Star Wars Rebels (Rebels) has finally come to an end. This week’s three-part finale extravaganza certainly pulled out all the stops, supporting characters, references, and wildlife to let the series finally reach its final destination. This finale is almost a perfect microcosm of the series. It’s equal parts exciting, moving, and fun, as well as being frustrating, confusing, and leaving you wanting more (the last one isn’t always a bad thing).
I’ll dive right into the recaps, which will be done as first “Fool’s Hope” and then “Family Reunion & Goodbye Parts I and II” as a single episode. After that, as usual will follow a review of various key parts.
As always, massive spoilers to follow for Rebels.
The episode opens with Hera (Vanessa Marshall), Rex (Dee Bradley Baker) and Kallus (David Oyelowo) landing on the Rebellion’s Joopa Base, a converted Imperial AT-AT. It’s the first of many callbacks to earlier episodes and even earlier series in these three episodes. They meet up with a motley crew including Hondo Ohnaka (Jim Cummings), former Clone Troopers Gregor and Wolffe (both Dee Bradley Baker) and Ketsu Onyo (the always wonderful Gina Torres). Even though saving Lothal isn’t sanctioned by the Rebellion leadership, they all agree to do it for Ezra (Taylor Gray).
Meanwhile on Lothal, Ezra, Sabine (Tiya Sircar), Zeb (Steven Blum), and the rest of the Lothal resistance including Ryder, Jai, Mart and Vizago hatch a plan to lure Governor Pryce (Mary Elizabeth McGlynn) to their base. Pryce is freaking out about Thrawn (Lars Mikkelsen) returning and executing her so she swallows the bait out of desperation. Battle ensues between her forces and the Rebels.
The timely arrival of Hera and company, Ezra and Sabine’s maturity as warriors and a pack of hungry, angry Loth Wolves turn the tide of the battle in the Rebels’ favour. They defeat the Imperials and capture Pryce. Ezra tells them all that the battle is not over yet.
“Family Reunion and Farewell”
The Rebels have a plan to sneak into the Imperial command dome in Lothal and initiate “Protocol 13”, which mandates all Imperial forces evacuate to the dome. They then plan to launch the dome into space using its thrusters. The self-destruct would be set and the base will explode, ending the Imperial occupation in one fell swoop.
Pryce is convinced to go along with this insanity by Ezra’s logic and the motivation of not being literally thrown to the wolves. Everyone goes on the mission except for Vizago, Mart, and Wolffe, who stay behind with the Ghost to lead the extraction team.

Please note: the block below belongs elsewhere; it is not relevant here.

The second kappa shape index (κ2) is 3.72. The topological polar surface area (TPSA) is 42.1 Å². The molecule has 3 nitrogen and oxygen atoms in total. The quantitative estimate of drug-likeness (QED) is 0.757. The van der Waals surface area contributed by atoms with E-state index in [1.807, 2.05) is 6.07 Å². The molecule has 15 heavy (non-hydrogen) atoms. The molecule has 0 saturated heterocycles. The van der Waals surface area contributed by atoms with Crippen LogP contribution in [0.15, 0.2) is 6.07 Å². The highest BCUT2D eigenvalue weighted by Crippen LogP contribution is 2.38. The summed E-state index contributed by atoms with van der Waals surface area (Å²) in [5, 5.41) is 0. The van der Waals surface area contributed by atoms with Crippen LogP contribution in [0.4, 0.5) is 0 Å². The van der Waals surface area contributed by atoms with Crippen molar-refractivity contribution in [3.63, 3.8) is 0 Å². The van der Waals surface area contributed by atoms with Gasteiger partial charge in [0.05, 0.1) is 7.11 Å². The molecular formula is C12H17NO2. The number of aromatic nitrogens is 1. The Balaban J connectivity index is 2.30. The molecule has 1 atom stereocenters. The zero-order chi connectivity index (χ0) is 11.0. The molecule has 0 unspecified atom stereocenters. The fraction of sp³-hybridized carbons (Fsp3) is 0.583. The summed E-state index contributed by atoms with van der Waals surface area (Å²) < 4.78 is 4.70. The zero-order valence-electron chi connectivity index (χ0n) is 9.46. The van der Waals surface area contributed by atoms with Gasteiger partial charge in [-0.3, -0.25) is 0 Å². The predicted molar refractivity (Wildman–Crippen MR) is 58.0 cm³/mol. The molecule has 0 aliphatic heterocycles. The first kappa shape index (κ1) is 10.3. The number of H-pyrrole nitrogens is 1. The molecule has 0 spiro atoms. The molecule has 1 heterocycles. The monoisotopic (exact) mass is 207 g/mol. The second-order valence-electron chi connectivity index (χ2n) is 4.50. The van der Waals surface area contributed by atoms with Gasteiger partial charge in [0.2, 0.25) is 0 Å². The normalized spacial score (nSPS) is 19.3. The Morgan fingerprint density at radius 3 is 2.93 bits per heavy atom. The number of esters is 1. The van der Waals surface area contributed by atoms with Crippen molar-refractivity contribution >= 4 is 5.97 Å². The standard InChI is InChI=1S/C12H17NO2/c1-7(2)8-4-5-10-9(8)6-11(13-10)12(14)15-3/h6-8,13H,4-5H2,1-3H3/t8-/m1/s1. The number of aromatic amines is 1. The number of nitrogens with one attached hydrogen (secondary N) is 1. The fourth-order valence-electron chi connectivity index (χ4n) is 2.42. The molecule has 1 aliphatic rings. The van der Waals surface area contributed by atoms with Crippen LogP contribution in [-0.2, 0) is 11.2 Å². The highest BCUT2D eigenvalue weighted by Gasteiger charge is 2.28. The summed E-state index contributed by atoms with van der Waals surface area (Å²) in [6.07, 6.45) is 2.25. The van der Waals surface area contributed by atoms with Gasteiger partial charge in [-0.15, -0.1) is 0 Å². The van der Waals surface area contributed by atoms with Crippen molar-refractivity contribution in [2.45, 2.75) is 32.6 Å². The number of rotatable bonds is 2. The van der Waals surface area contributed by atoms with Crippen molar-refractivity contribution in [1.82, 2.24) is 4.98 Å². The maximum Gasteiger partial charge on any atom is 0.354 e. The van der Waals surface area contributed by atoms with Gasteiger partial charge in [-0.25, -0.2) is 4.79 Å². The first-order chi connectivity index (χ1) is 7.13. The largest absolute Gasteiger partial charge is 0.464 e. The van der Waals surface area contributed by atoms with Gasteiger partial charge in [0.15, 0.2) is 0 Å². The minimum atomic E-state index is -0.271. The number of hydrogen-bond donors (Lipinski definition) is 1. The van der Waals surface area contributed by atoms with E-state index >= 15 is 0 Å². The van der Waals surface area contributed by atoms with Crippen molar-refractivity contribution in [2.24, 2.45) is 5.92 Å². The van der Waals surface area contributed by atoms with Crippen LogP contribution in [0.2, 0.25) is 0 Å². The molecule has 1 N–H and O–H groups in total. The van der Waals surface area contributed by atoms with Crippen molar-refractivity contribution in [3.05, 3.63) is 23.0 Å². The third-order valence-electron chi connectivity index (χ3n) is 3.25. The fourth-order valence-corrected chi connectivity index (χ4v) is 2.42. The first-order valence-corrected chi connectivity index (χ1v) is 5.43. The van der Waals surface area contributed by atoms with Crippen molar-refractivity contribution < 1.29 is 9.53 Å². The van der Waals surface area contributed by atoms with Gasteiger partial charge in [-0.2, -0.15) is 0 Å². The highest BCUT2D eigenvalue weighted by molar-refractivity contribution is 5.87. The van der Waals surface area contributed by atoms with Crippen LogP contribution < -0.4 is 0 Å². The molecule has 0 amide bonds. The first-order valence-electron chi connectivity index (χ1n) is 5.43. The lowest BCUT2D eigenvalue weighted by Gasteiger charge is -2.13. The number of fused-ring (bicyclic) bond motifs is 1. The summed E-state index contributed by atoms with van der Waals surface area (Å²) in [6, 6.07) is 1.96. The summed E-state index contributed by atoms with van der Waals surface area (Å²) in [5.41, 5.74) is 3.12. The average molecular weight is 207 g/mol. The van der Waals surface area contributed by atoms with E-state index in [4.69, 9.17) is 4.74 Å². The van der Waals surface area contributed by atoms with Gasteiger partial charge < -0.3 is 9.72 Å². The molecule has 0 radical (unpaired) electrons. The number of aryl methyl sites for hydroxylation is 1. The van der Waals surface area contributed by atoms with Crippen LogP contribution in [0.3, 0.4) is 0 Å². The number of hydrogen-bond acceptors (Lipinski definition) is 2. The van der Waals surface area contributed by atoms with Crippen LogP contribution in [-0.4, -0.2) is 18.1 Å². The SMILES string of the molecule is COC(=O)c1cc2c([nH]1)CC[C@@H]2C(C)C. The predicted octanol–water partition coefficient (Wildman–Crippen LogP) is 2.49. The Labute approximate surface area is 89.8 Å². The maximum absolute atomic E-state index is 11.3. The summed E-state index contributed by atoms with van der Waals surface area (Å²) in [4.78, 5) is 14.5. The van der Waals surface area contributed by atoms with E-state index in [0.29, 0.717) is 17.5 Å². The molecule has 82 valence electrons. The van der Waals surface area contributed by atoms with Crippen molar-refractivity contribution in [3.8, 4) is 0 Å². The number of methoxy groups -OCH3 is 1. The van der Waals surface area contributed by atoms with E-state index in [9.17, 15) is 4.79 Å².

Everything, surprisingly, goes pretty smoothly to start with. Then we see that Rukh (Warwick Davis) has survived being thrown off about four different cliffs; he contacts Thrawn and tells him what has happened. He then goes off to sabotage the planetary shield generator in the command dome.
Thrawn arrives and Ezra threatens him with the deaths of all his troops. Thrawn threatens him back with the deaths of Lothal’s citizenry and bombs part of the city to show he’s not kidding. Ezra surrenders to buy everyone some time and they work out a plan to get the shields back up.
Thrawn and Ezra chat, and Ezra calls Thrawn on all his bullshit art collecting. Thrawn just condescends back and takes Ezra to see Palpatine (Ian McDiarmid) via a hologram. He’s looking fresh and not at all Darth Sidious-ish. In a kindly father guise he offers Ezra through the magic of an excavated, stolen piece of Lothal’s Jedi Temple, the chance to see and live with his parents again. All he has to do is open the gateway and from last week’s episode we know why Palps wants this so bad.
Except Ezra doesn’t do it. He realizes he needs to let go of the past and his parents and he destroys the last piece of the temple in a very satisfying “fuck you” to Palpatine.
Meanwhile, the gang back in the command dome re-establish the shields in the nick of time, stopping Thrawn’s bombardment in its tracks. It comes at the cost of Gregor’s life but Zeb also kills Rukh in a rather gruesome fashion. Gregor tells Rex that he was glad he got to fight for something he chose to.
Ezra storms Thrawn’s bridge all by himself and gets some more face time with the Grand Admiral. The shoe is on the other foot this time when Thrawn thinks he has all the cards yet Ezra is still eerily calm. Turns out Ezra called for back up in the form of dozens of gigantic fucking space whales that promptly tear Thrawn’s fleet to pieces. The Pergill wrap Thrawn’s flagship in their tentacles and jump to hyperspace with Ezra and the Grand Admiral inside.
The people of Lothal subdue the remaining stormtroopers and the Rebels celebrate a hard earned victory. Then comes the epilogue. Hera has Kanan’s son, Jacen Syndulla. Zeb and Kallus go to live on Lira-San together (I ship it). Rex fought at the battle of Endor. Lothal was safe and Sabine kept watch over it for years. Five years after the battle of Endor though, her and Ahsoka Tano go into deep space to look for Ezra Bridger. On that note, Rebels comes to an end.
So, does this finale conclude the journeys of our heroes in a satisfying way? For the most part, the answer is yes. Let’s look at Hera to begin with. When Hera started the series she was kind but strong space mum in many ways to the younger members of the crew.
However, despite the fact that the entire crew agreed on the need to fight the Empire there was some disagreement on how to do this best. This disagreement led to Hera almost isolating herself at the top, emotionally. She didn’t share secret intel with Sabine, she came into conflict with Kanan and sacrificed the personal in favour of the cause. Hera almost had a tendency to try to do everything herself sometimes because she was so capable, cared so much and trusted no one else more.